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Constitutionalization of European Private Law

Edited by Hans Micklitz

Oxford University Press, 2014

In recent years the impact of human rights and fundamental rights on private law has risen in prominence and led to a whole series of detailed investigations. 'Constitutionalization of private law' is the flag under which most of the research on the increasing impact of national constitutional rights on national private legal orders is sailing. 

In the absence of a European Constitution, the constitutionalization of European private law suggests a process: constitutionalization instead of constituent power, demos, and the magic constitutional moment. The Charter of Fundamental Rights and the European Convention of Human Rights constitute the two pillars on which the transformation of European private law rests.

This volume clearly demonstrates the change that has taken place, at the national and at the European level. Private law is no longer immune to the intrusion of fundamental and human rights. Whilst member states and the EU are driving the process by adopting ever more concrete and more comprehensive lists of human and fundamental rights, at the national, the European, and international level with overlapping contents, the true and key players in this development are the national and European courts. Contributions to this volume give this process a face and a direction, which is highlighted in the introduction by Hans-W. Micklitz.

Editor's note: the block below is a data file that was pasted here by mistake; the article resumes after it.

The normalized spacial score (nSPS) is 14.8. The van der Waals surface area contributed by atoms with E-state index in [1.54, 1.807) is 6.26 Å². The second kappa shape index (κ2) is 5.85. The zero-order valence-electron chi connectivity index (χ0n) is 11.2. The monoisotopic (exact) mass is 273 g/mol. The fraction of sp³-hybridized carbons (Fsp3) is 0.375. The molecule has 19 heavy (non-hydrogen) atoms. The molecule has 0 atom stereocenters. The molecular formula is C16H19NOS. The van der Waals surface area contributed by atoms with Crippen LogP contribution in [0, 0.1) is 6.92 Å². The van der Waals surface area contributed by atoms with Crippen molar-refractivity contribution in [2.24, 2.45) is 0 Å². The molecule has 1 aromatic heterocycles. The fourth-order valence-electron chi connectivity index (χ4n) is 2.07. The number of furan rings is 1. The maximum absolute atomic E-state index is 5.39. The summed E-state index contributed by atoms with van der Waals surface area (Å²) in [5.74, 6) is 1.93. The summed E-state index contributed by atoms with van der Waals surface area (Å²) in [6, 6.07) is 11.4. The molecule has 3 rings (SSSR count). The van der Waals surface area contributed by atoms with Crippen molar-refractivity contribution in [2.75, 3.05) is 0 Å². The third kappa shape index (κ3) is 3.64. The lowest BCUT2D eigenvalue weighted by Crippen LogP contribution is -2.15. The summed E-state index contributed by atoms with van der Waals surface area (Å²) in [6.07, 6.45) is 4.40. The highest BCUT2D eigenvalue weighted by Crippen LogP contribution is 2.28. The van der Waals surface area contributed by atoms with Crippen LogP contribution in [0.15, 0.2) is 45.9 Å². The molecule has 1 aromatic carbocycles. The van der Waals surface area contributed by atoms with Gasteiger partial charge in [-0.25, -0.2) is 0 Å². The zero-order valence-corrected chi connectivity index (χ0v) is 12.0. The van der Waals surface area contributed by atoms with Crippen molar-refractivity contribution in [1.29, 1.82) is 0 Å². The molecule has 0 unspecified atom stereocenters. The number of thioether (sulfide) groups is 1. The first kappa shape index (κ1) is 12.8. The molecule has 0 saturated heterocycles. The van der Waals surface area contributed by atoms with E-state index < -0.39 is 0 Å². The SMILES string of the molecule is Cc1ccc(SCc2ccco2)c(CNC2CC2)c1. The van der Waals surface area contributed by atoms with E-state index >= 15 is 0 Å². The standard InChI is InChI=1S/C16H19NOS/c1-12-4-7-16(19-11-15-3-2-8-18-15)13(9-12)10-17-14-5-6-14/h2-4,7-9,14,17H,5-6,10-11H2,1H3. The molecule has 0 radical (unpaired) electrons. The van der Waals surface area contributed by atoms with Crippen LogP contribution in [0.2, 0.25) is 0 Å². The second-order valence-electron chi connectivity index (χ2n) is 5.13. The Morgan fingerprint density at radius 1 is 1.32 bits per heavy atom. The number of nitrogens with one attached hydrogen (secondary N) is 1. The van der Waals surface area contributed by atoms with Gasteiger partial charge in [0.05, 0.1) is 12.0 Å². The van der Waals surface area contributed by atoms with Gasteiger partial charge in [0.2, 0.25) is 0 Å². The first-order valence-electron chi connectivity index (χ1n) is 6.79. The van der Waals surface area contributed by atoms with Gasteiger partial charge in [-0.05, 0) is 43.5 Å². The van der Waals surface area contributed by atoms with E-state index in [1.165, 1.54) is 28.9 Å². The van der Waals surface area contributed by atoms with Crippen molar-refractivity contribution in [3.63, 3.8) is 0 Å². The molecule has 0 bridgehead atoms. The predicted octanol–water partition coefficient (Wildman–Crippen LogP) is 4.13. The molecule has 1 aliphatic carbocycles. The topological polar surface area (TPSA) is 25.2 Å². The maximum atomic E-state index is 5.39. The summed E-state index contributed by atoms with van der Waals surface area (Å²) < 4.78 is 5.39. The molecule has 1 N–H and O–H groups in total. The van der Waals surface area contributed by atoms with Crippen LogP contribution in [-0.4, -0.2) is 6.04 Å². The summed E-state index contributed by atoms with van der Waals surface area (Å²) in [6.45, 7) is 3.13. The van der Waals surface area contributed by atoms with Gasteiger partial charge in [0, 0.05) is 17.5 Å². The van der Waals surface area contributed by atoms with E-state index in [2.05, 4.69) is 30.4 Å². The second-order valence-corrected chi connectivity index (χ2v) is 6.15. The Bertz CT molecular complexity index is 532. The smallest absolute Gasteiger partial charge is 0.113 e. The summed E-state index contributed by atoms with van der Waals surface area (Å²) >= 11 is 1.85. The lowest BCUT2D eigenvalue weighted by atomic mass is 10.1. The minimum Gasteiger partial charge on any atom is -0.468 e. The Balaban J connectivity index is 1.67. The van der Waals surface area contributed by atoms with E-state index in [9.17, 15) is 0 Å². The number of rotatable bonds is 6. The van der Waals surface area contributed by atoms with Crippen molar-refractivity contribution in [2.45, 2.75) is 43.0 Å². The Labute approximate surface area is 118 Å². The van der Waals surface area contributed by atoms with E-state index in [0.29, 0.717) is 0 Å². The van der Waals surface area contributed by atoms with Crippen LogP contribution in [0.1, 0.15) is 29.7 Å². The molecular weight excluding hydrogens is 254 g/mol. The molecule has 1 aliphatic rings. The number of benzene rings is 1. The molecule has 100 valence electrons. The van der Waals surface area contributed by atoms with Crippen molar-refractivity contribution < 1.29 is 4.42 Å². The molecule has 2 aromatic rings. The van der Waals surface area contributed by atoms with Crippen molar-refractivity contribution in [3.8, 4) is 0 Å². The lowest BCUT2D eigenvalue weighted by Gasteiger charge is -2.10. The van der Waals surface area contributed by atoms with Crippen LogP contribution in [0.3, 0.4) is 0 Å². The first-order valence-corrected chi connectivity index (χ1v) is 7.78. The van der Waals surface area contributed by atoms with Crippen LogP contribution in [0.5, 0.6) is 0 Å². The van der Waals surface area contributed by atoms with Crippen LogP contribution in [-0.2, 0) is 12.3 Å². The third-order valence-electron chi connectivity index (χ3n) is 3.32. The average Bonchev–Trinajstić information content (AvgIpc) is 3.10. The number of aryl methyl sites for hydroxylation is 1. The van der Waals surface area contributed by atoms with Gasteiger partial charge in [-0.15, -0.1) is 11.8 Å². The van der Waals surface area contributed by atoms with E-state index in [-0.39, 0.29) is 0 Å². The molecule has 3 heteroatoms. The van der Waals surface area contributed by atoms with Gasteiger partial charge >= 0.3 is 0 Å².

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Table of Contents


1: Hans Micklitz: Introduction

2: Hugh Collins: On the (In)compatibility of Human Rights Discourse and Private Law

3: Giovanni Comandé: The Fifth European Union Freedom: Aggregating Citizenship ... around Private Law

4: Aurelia Ciacchi: European Fundamental Rights, Private Law, and Judicial Governance

5: Mark Bell: Constitutionalization and EU Employment Law

6: Olha O. Cherednychenko: Fundamental Rights, European Private Law, and Financial Services

7: Christine Godt: Intellectual Property and European Fundamental Rights

8: Chantal Mak: Rights and Remedies: Article 47 EUCFR and Effective Judicial Protection in European Private Law Matters

 

 

 

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